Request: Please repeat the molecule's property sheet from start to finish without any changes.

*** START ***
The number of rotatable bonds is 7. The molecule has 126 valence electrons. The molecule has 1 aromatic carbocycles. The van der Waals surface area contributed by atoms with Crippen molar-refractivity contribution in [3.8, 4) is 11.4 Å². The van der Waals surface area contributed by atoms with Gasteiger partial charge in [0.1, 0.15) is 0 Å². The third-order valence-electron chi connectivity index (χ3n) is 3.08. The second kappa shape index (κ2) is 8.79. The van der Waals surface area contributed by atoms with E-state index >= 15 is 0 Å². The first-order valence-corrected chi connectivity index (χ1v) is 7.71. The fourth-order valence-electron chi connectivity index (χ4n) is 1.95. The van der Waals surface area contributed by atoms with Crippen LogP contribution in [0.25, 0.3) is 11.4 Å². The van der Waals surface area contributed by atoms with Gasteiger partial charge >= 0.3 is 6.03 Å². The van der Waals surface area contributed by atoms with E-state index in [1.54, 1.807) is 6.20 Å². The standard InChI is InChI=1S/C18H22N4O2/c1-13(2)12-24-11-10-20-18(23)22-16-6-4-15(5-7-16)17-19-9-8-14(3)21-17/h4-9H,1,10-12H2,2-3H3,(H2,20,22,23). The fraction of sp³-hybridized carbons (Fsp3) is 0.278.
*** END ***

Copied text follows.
The number of rotatable bonds is 7. The molecule has 126 valence electrons. The molecule has 1 aromatic carbocycles. The van der Waals surface area contributed by atoms with Crippen molar-refractivity contribution in [3.8, 4) is 11.4 Å². The van der Waals surface area contributed by atoms with Gasteiger partial charge in [0.1, 0.15) is 0 Å². The third-order valence-electron chi connectivity index (χ3n) is 3.08. The second kappa shape index (κ2) is 8.79. The van der Waals surface area contributed by atoms with E-state index >= 15 is 0 Å². The first-order valence-corrected chi connectivity index (χ1v) is 7.71. The fourth-order valence-electron chi connectivity index (χ4n) is 1.95. The van der Waals surface area contributed by atoms with Crippen LogP contribution in [0.25, 0.3) is 11.4 Å². The van der Waals surface area contributed by atoms with Gasteiger partial charge >= 0.3 is 6.03 Å². The van der Waals surface area contributed by atoms with E-state index in [1.54, 1.807) is 6.20 Å². The standard InChI is InChI=1S/C18H22N4O2/c1-13(2)12-24-11-10-20-18(23)22-16-6-4-15(5-7-16)17-19-9-8-14(3)21-17/h4-9H,1,10-12H2,2-3H3,(H2,20,22,23). The fraction of sp³-hybridized carbons (Fsp3) is 0.278.